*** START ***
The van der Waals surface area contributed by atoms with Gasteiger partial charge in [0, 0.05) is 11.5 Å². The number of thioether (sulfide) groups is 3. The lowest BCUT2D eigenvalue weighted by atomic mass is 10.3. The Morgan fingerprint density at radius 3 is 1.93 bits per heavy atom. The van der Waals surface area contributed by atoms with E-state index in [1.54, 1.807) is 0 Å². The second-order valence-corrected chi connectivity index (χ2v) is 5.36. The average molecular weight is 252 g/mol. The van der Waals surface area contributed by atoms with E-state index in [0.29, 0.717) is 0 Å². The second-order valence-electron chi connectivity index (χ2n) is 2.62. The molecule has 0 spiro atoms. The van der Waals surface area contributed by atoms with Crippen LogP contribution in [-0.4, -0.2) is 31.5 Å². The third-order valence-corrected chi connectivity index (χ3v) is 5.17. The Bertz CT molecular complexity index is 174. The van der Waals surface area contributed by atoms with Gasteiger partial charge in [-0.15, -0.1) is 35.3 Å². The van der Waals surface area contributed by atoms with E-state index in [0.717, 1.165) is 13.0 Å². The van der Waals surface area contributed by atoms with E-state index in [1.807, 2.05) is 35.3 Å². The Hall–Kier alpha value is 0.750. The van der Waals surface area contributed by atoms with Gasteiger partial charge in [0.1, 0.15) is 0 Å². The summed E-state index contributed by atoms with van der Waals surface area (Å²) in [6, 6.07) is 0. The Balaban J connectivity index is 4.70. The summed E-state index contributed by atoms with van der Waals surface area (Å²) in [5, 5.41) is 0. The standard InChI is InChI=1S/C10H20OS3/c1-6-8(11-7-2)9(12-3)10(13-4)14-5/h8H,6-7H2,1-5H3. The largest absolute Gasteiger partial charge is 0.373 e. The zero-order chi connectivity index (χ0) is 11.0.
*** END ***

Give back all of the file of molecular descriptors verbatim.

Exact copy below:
The van der Waals surface area contributed by atoms with Gasteiger partial charge in [0, 0.05) is 11.5 Å². The number of thioether (sulfide) groups is 3. The lowest BCUT2D eigenvalue weighted by atomic mass is 10.3. The Morgan fingerprint density at radius 3 is 1.93 bits per heavy atom. The van der Waals surface area contributed by atoms with E-state index in [1.54, 1.807) is 0 Å². The second-order valence-corrected chi connectivity index (χ2v) is 5.36. The average molecular weight is 252 g/mol. The van der Waals surface area contributed by atoms with E-state index in [0.29, 0.717) is 0 Å². The second-order valence-electron chi connectivity index (χ2n) is 2.62. The molecule has 0 spiro atoms. The van der Waals surface area contributed by atoms with Crippen LogP contribution in [-0.4, -0.2) is 31.5 Å². The third-order valence-corrected chi connectivity index (χ3v) is 5.17. The Bertz CT molecular complexity index is 174. The van der Waals surface area contributed by atoms with Gasteiger partial charge in [-0.15, -0.1) is 35.3 Å². The van der Waals surface area contributed by atoms with E-state index in [0.717, 1.165) is 13.0 Å². The van der Waals surface area contributed by atoms with E-state index in [1.807, 2.05) is 35.3 Å². The Hall–Kier alpha value is 0.750. The van der Waals surface area contributed by atoms with Gasteiger partial charge in [0.1, 0.15) is 0 Å². The summed E-state index contributed by atoms with van der Waals surface area (Å²) in [6, 6.07) is 0. The Balaban J connectivity index is 4.70. The summed E-state index contributed by atoms with van der Waals surface area (Å²) in [5, 5.41) is 0. The standard InChI is InChI=1S/C10H20OS3/c1-6-8(11-7-2)9(12-3)10(13-4)14-5/h8H,6-7H2,1-5H3. The largest absolute Gasteiger partial charge is 0.373 e. The zero-order chi connectivity index (χ0) is 11.0.